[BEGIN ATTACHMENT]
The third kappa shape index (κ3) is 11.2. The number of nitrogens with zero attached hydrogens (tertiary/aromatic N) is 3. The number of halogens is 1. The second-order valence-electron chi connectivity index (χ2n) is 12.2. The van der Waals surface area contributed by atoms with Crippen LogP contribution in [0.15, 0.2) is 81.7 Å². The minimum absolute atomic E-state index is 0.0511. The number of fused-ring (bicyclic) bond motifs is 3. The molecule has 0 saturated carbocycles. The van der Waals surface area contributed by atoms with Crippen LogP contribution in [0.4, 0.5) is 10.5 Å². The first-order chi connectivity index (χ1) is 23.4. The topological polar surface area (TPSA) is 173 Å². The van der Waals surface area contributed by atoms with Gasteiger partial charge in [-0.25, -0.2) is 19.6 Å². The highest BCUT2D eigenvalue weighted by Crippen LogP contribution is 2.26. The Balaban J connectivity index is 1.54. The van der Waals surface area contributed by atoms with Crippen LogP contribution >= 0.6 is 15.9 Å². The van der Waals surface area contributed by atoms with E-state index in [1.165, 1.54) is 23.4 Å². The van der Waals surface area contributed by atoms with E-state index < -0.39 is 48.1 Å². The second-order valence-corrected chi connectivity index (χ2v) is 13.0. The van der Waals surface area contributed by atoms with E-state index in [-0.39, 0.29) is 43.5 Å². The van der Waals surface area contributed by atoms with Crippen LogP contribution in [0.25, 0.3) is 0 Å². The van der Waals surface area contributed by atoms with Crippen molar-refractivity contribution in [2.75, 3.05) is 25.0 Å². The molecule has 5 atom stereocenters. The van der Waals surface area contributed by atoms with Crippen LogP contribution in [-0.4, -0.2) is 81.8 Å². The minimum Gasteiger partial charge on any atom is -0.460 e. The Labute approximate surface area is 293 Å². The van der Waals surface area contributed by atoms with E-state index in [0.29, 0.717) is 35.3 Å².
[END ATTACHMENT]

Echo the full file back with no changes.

The third kappa shape index (κ3) is 11.2. The number of nitrogens with zero attached hydrogens (tertiary/aromatic N) is 3. The number of halogens is 1. The second-order valence-electron chi connectivity index (χ2n) is 12.2. The van der Waals surface area contributed by atoms with Crippen LogP contribution in [0.15, 0.2) is 81.7 Å². The minimum absolute atomic E-state index is 0.0511. The number of fused-ring (bicyclic) bond motifs is 3. The molecule has 0 saturated carbocycles. The van der Waals surface area contributed by atoms with Crippen LogP contribution in [0.4, 0.5) is 10.5 Å². The first-order chi connectivity index (χ1) is 23.4. The topological polar surface area (TPSA) is 173 Å². The van der Waals surface area contributed by atoms with Gasteiger partial charge in [-0.25, -0.2) is 19.6 Å². The highest BCUT2D eigenvalue weighted by Crippen LogP contribution is 2.26. The Balaban J connectivity index is 1.54. The van der Waals surface area contributed by atoms with Crippen LogP contribution >= 0.6 is 15.9 Å². The van der Waals surface area contributed by atoms with E-state index in [1.165, 1.54) is 23.4 Å². The van der Waals surface area contributed by atoms with E-state index < -0.39 is 48.1 Å². The second-order valence-corrected chi connectivity index (χ2v) is 13.0. The van der Waals surface area contributed by atoms with E-state index in [-0.39, 0.29) is 43.5 Å². The van der Waals surface area contributed by atoms with Crippen LogP contribution in [0.25, 0.3) is 0 Å². The van der Waals surface area contributed by atoms with Crippen molar-refractivity contribution in [2.75, 3.05) is 25.0 Å². The molecule has 5 atom stereocenters. The van der Waals surface area contributed by atoms with Crippen LogP contribution in [-0.4, -0.2) is 81.8 Å². The minimum Gasteiger partial charge on any atom is -0.460 e. The Labute approximate surface area is 293 Å². The van der Waals surface area contributed by atoms with E-state index in [0.29, 0.717) is 35.3 Å².